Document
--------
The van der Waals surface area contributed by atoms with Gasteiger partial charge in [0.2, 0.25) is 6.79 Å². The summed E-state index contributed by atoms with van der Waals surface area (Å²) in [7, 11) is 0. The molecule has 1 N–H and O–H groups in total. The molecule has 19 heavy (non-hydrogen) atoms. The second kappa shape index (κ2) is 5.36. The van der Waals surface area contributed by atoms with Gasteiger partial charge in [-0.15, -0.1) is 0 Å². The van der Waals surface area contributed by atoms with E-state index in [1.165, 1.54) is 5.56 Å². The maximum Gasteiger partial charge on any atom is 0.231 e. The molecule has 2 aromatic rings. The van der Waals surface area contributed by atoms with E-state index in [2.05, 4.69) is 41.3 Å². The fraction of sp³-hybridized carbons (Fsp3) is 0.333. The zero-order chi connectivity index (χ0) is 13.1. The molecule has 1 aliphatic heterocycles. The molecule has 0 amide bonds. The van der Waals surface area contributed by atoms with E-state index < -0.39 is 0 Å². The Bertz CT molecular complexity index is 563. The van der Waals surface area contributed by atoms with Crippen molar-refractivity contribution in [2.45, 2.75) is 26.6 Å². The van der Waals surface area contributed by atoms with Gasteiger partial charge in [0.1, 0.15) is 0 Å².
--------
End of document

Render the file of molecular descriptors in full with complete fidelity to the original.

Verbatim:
The van der Waals surface area contributed by atoms with Gasteiger partial charge in [0.2, 0.25) is 6.79 Å². The summed E-state index contributed by atoms with van der Waals surface area (Å²) in [7, 11) is 0. The molecule has 1 N–H and O–H groups in total. The molecule has 19 heavy (non-hydrogen) atoms. The second kappa shape index (κ2) is 5.36. The van der Waals surface area contributed by atoms with Gasteiger partial charge in [-0.15, -0.1) is 0 Å². The van der Waals surface area contributed by atoms with E-state index in [1.165, 1.54) is 5.56 Å². The maximum Gasteiger partial charge on any atom is 0.231 e. The molecule has 2 aromatic rings. The van der Waals surface area contributed by atoms with E-state index in [2.05, 4.69) is 41.3 Å². The fraction of sp³-hybridized carbons (Fsp3) is 0.333. The zero-order chi connectivity index (χ0) is 13.1. The molecule has 1 aliphatic heterocycles. The molecule has 0 amide bonds. The van der Waals surface area contributed by atoms with E-state index < -0.39 is 0 Å². The Bertz CT molecular complexity index is 563. The van der Waals surface area contributed by atoms with Crippen molar-refractivity contribution in [2.45, 2.75) is 26.6 Å². The van der Waals surface area contributed by atoms with Gasteiger partial charge in [0.1, 0.15) is 0 Å².